Be it absorbent panties, menstrual collectors, tissue or inner pads. All these items are available for the same function: stop menstruation every month. But why, in 2021, is this very clear issue still on the agenda? Due to the control of female bodies. British model Jessica Megan recently posted a picture on her Instagram wearing a kinnar lehenga and an absorbent.
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Megan, who is a plus size model, activist and digital influencer, often speaks of self-acceptance on her social network. One of these publications, sponsored by the English absorbent brand, Netra Care, the model tried to show its followers The topic “menstruation”, needs to be prevented from being a prohibition And it needs to be talked about.
In the caption of his post, he provoked followers: “You’ve seen me in lingerie hundreds of times. The difference here is that I’m using an absorbent. Ask yourself if you see me within gender standards wearing beautiful lingerie Why agree, but not when my menstruation is involved? Why, when it’s a common reality for so many of us, should it be private? Menstrual embarrassment is a real problem around the world For which real people are suffering a lot ”.
The publication revealed negative comments. Another said, “It’s a matter for each woman to keep for herself,” one user said, “keep it for yourself.” An important theme emerges from these observations: how much the taboo of menstruation affects the lives of youth.
A study by Plan International revealed the following figures: Almost half (48%) of the girls in the interview, who are between 14 and 21 years of age, feel menstrual shame. A high number (71%) stated that they felt shy when purchasing sanitary products. Among family members, one in ten girls were asked not to talk about their periods in front of their mother. And almost half of the interviewers (59%) missed an entire day of school because of menstruation, and not because of physical reasons, but because they made up a lie or excuse to shame them into going to school.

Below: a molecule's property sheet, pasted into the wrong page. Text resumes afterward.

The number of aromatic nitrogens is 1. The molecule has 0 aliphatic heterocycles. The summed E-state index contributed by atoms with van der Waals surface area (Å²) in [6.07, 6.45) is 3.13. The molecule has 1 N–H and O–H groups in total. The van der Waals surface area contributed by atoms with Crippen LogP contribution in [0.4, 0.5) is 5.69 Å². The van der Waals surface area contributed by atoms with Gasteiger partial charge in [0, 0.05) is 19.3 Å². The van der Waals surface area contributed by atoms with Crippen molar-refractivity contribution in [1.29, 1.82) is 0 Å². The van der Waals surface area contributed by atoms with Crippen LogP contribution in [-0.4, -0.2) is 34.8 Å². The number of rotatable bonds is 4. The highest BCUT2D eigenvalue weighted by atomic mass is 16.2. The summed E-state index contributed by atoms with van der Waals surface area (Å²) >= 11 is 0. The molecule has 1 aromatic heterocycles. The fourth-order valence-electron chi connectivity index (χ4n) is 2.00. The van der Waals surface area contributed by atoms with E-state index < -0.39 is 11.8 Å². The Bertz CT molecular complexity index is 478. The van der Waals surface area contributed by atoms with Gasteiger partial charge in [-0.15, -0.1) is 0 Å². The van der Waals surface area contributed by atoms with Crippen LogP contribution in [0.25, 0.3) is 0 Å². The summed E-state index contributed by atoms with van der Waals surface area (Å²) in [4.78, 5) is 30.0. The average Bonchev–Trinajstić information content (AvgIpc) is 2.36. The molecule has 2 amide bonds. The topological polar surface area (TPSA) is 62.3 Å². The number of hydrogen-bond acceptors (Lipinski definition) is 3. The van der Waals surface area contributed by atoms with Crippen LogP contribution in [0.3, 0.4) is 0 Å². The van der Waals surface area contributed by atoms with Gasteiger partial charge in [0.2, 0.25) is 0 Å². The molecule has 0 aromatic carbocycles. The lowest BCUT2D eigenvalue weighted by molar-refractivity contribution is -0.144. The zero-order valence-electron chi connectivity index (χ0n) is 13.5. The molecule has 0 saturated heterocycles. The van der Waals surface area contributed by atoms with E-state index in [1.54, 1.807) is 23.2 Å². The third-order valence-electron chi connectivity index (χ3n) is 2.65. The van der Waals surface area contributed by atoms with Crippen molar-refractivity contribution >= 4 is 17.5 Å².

In 2016, European Union countries signed an agreement No longer has to ask for permission before reducing or eliminating taxation on tampons and other feminine hygiene products. However, only in 2020 a decision affected the population. In Scotland, parliamentarian Monica Lennon is the author of a bill that guarantees the distribution of tampons to the population.
Less than two weeks later, the United Kingdom removed the product from the list of non-essentials, thus eliminating 5% of the product rate. With Brexit, the United Kingdom does not have to comply with the taxes levied by the European Union, which considers menstrual-related items to be non-essential.
In her post, back in Jessica’s photo, she keeps reminding the text Social standards in which women are forced to be seen and fit. “Menstruating people are allowed to be sexy, but not to remind society that they bleed vaginally every month.” And concludes, “It is all part of the same circle, as it is or not!”